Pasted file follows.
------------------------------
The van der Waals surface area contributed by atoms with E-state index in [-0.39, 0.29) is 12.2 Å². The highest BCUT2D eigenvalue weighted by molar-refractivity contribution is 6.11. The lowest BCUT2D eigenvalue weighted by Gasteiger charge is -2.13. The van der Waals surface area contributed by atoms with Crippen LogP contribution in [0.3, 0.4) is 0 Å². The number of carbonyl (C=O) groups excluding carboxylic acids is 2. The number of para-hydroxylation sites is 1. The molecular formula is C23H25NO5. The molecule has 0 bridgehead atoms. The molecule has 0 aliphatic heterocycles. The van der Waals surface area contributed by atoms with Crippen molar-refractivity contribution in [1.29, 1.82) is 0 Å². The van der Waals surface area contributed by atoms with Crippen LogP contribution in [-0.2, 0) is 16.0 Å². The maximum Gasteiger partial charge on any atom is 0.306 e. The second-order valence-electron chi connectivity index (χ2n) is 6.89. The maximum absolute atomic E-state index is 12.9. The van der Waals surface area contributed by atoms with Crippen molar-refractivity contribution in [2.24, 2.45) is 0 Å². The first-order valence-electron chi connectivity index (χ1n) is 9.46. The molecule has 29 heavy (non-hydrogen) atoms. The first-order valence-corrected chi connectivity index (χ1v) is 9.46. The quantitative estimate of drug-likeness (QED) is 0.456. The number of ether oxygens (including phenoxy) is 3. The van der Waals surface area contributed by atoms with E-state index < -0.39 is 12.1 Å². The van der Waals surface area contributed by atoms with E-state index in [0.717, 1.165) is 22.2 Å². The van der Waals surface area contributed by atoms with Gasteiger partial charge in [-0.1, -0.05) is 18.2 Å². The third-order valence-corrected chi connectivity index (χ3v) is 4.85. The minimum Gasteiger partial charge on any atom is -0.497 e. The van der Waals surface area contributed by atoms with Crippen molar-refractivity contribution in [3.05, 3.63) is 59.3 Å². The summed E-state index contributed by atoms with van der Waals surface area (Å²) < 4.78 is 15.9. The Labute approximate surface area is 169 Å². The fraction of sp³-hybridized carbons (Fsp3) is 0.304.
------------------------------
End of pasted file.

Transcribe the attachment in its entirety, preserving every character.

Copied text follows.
The van der Waals surface area contributed by atoms with E-state index in [-0.39, 0.29) is 12.2 Å². The highest BCUT2D eigenvalue weighted by molar-refractivity contribution is 6.11. The lowest BCUT2D eigenvalue weighted by Gasteiger charge is -2.13. The van der Waals surface area contributed by atoms with Crippen LogP contribution in [0.3, 0.4) is 0 Å². The number of carbonyl (C=O) groups excluding carboxylic acids is 2. The number of para-hydroxylation sites is 1. The molecular formula is C23H25NO5. The molecule has 0 bridgehead atoms. The molecule has 0 aliphatic heterocycles. The van der Waals surface area contributed by atoms with Crippen molar-refractivity contribution in [1.29, 1.82) is 0 Å². The van der Waals surface area contributed by atoms with Crippen LogP contribution in [-0.2, 0) is 16.0 Å². The maximum Gasteiger partial charge on any atom is 0.306 e. The second-order valence-electron chi connectivity index (χ2n) is 6.89. The maximum absolute atomic E-state index is 12.9. The van der Waals surface area contributed by atoms with Crippen molar-refractivity contribution in [2.24, 2.45) is 0 Å². The first-order valence-electron chi connectivity index (χ1n) is 9.46. The molecule has 29 heavy (non-hydrogen) atoms. The first-order valence-corrected chi connectivity index (χ1v) is 9.46. The quantitative estimate of drug-likeness (QED) is 0.456. The number of ether oxygens (including phenoxy) is 3. The van der Waals surface area contributed by atoms with E-state index < -0.39 is 12.1 Å². The van der Waals surface area contributed by atoms with E-state index in [0.717, 1.165) is 22.2 Å². The van der Waals surface area contributed by atoms with Gasteiger partial charge in [-0.1, -0.05) is 18.2 Å². The third-order valence-corrected chi connectivity index (χ3v) is 4.85. The minimum Gasteiger partial charge on any atom is -0.497 e. The van der Waals surface area contributed by atoms with Crippen molar-refractivity contribution in [3.05, 3.63) is 59.3 Å². The summed E-state index contributed by atoms with van der Waals surface area (Å²) < 4.78 is 15.9. The Labute approximate surface area is 169 Å². The fraction of sp³-hybridized carbons (Fsp3) is 0.304.